Sage – Technically known as Salvia Officinalis, the term “Salvia” comes from the Latin word “salvare,” which means “to heal.” Sage has long been held sacred by many Native Americans because of its effective purifying energies. Burning sage improves overall well-being, provides balance, cleanses the body and mind of negative spirits, and allows individuals to connect to the spiritual realm. Long utilized in smudging ceremonies, it is also said to enhance intuition, improve mood and cognition, and ward off negativity and toxicity. People have been cooking with sage for thousands of years. Like other culinary herbs, it has long been thought to be a digestive aid and appetite stimulant. The herb has also been used for centuries for medicinal purposes for a wide range of ailments and injuries. White Sage, a perennial herb native to the American Southwest, is one of the traditionally most common plants used in smudging. White sage is not only ideal for clearing the air of harmful energy, but it also releases negative ions that fight against things like dust, bacteria, and pollution.



Cedar – Officially called Cedrus, these large evergreens with needle-like leaves generally grow at high altitudes in both full sun and wet, misty forests. Of the Pine Tree Family, its wood, berries, leaves, and oil are all used for medicinal purposes. Growing around the world, the tree has been used for various purposes since ancient times. Native Americans utilized every part of the cedar tree. They made spears and arrows from the wood, burned the wood for fuel and incense, used the leaves and branches as insecticides, made medicines, offered it to the sacred fire during sweat lodge ceremonies, and burned it during prayers. It was also used for various medicinal purposes. When boiled, it is used to purify indoor air and cedar baths. Cedar is popular in smudging for cleaning and purifying, eliminating evil spirits, obtaining balance, promoting positivity, and connecting with the spiritual world.

Palo Santo – Officially known as Bursera Graveolens, Palo Santa is a tree native to Central and South America. Producing very fragrant resin that has hints of pine, mint, and lemon. Meaning “holy wood,” or “wood of the saints,” in Spanish, its wood, resin, and oil have been used for centuries by Indigenous people in sacred ceremonies, for medicinal purposes, and to ward off evil spirits. Of the citrus family, related to Frankincense, Myrrh, and Copal, it has also long been used in smudging, which can have immediate calming effects, helping with stress, anxiety, and depression. It is often utilized to clear negative energy, purify, and has a cleansing effect on the body and mind.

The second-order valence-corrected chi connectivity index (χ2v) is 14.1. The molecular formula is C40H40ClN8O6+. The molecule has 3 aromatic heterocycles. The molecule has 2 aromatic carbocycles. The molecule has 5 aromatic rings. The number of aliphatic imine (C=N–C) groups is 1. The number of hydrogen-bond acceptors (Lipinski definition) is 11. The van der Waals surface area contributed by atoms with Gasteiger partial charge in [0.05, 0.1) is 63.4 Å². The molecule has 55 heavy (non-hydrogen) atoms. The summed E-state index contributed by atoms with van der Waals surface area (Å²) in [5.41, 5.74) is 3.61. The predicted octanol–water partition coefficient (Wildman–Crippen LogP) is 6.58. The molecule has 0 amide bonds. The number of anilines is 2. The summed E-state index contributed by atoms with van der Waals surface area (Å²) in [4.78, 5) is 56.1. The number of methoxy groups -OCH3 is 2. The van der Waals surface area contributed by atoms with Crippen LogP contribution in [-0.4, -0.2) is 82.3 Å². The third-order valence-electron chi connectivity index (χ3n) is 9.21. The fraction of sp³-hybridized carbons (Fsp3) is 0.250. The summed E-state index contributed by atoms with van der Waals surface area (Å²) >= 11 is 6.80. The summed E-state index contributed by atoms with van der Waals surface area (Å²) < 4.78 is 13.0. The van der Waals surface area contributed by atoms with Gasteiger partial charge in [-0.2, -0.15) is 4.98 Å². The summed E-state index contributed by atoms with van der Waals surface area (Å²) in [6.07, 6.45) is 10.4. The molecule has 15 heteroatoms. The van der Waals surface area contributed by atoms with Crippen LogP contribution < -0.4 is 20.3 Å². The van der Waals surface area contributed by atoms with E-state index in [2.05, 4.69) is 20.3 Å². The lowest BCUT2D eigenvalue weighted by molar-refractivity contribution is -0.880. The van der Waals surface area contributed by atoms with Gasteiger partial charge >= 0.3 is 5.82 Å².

Palo Alto Sticks.

Palo Alto Sticks.

Sweetgrass – Known as the hair of Mother Earth, sweetgrass has long been used for spiritual and medicinal uses. Native Americans regard Sweetgrass as sacred medicine and continue to use it in shamanic healing today. Clippings of sweetgrass are usually braided and then dried before burning. With its vanilla-like scent, the smoke is thought to attract good spirits and positive energies. It is used as a smudging tool to purify auras, cleanse objects, and clear ceremonial areas or healing spaces of negative energy. It is also believed to carry prayers into the spirit world. It does not produce an open flame but rather a sweetly scented smoke. Sweetgrass can also be carried or worn as a protective amulet.

Tobacco – Natural Tobacco (not chemical-filled tobacco) is a highly sacred medicine plant and is believed to be the ideal bridge between the human and spiritual worlds. The plants have long been important in Native American culture for social, religious, ceremonial purposes, and medicinal remedies. It does not need to be smoked but can still provide spiritual benefits, especially in purification ceremonies.

Yerba Santa – Yerba santa is Spanish for “holy weed” or “holy herb.” This potent medicinal herb is native to California, and its leaves had long been used by Native Americans to make tea and poultices for several ailments and wounds. It was also smoked to relieve asthma. The herb’s flavor is good and was also used in foods, beverages, and the leaves were chewed for pleasure.

© Kathy Weiser-Alexander/Legends of America, updated December 2021.

Also See:

Herbs, Plants & Healing Properties

Medicine Men & Healing Practices

Medicine Wheel & the Four Directions

Native American Medicine


Indigenous Training
Sacred Science
Traditional Native Healing